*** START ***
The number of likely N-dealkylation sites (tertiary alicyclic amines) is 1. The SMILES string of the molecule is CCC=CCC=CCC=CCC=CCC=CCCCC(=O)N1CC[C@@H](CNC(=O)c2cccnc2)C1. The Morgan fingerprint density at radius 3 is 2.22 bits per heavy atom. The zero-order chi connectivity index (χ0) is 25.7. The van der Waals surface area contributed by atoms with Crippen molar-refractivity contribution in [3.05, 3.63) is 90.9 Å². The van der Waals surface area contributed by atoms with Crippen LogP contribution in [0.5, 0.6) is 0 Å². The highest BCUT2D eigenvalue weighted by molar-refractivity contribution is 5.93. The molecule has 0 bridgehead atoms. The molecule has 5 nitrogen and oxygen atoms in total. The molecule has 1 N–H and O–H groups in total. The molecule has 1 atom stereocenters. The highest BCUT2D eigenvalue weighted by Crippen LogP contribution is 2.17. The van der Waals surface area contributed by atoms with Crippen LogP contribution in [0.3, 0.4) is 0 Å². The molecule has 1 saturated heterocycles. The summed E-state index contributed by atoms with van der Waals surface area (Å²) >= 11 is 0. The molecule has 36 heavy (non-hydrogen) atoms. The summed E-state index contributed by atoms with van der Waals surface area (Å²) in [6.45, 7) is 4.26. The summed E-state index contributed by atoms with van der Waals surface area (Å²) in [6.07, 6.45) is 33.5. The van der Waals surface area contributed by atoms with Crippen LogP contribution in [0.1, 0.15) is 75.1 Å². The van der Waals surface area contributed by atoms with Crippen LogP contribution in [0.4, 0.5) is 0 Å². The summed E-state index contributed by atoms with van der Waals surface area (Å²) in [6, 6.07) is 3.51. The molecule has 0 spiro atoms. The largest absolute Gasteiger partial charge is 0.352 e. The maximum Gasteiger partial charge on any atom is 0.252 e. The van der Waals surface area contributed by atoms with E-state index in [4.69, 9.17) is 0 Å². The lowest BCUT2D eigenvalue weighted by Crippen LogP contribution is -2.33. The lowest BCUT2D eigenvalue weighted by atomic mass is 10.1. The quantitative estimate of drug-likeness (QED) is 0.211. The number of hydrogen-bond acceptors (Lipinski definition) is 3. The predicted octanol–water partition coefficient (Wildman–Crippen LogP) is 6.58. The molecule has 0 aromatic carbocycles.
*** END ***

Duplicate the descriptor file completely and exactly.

The number of likely N-dealkylation sites (tertiary alicyclic amines) is 1. The SMILES string of the molecule is CCC=CCC=CCC=CCC=CCC=CCCCC(=O)N1CC[C@@H](CNC(=O)c2cccnc2)C1. The Morgan fingerprint density at radius 3 is 2.22 bits per heavy atom. The zero-order chi connectivity index (χ0) is 25.7. The van der Waals surface area contributed by atoms with Crippen molar-refractivity contribution in [3.05, 3.63) is 90.9 Å². The van der Waals surface area contributed by atoms with Crippen LogP contribution in [0.5, 0.6) is 0 Å². The highest BCUT2D eigenvalue weighted by molar-refractivity contribution is 5.93. The molecule has 0 bridgehead atoms. The molecule has 5 nitrogen and oxygen atoms in total. The molecule has 1 N–H and O–H groups in total. The molecule has 1 atom stereocenters. The highest BCUT2D eigenvalue weighted by Crippen LogP contribution is 2.17. The van der Waals surface area contributed by atoms with Crippen LogP contribution in [0.3, 0.4) is 0 Å². The molecule has 1 saturated heterocycles. The summed E-state index contributed by atoms with van der Waals surface area (Å²) >= 11 is 0. The molecule has 36 heavy (non-hydrogen) atoms. The summed E-state index contributed by atoms with van der Waals surface area (Å²) in [6.45, 7) is 4.26. The summed E-state index contributed by atoms with van der Waals surface area (Å²) in [6.07, 6.45) is 33.5. The van der Waals surface area contributed by atoms with Crippen LogP contribution in [0.1, 0.15) is 75.1 Å². The van der Waals surface area contributed by atoms with Crippen LogP contribution in [0.4, 0.5) is 0 Å². The summed E-state index contributed by atoms with van der Waals surface area (Å²) in [6, 6.07) is 3.51. The molecule has 0 spiro atoms. The largest absolute Gasteiger partial charge is 0.352 e. The maximum Gasteiger partial charge on any atom is 0.252 e. The van der Waals surface area contributed by atoms with E-state index in [4.69, 9.17) is 0 Å². The lowest BCUT2D eigenvalue weighted by Crippen LogP contribution is -2.33. The lowest BCUT2D eigenvalue weighted by atomic mass is 10.1. The quantitative estimate of drug-likeness (QED) is 0.211. The number of hydrogen-bond acceptors (Lipinski definition) is 3. The predicted octanol–water partition coefficient (Wildman–Crippen LogP) is 6.58. The molecule has 0 aromatic carbocycles.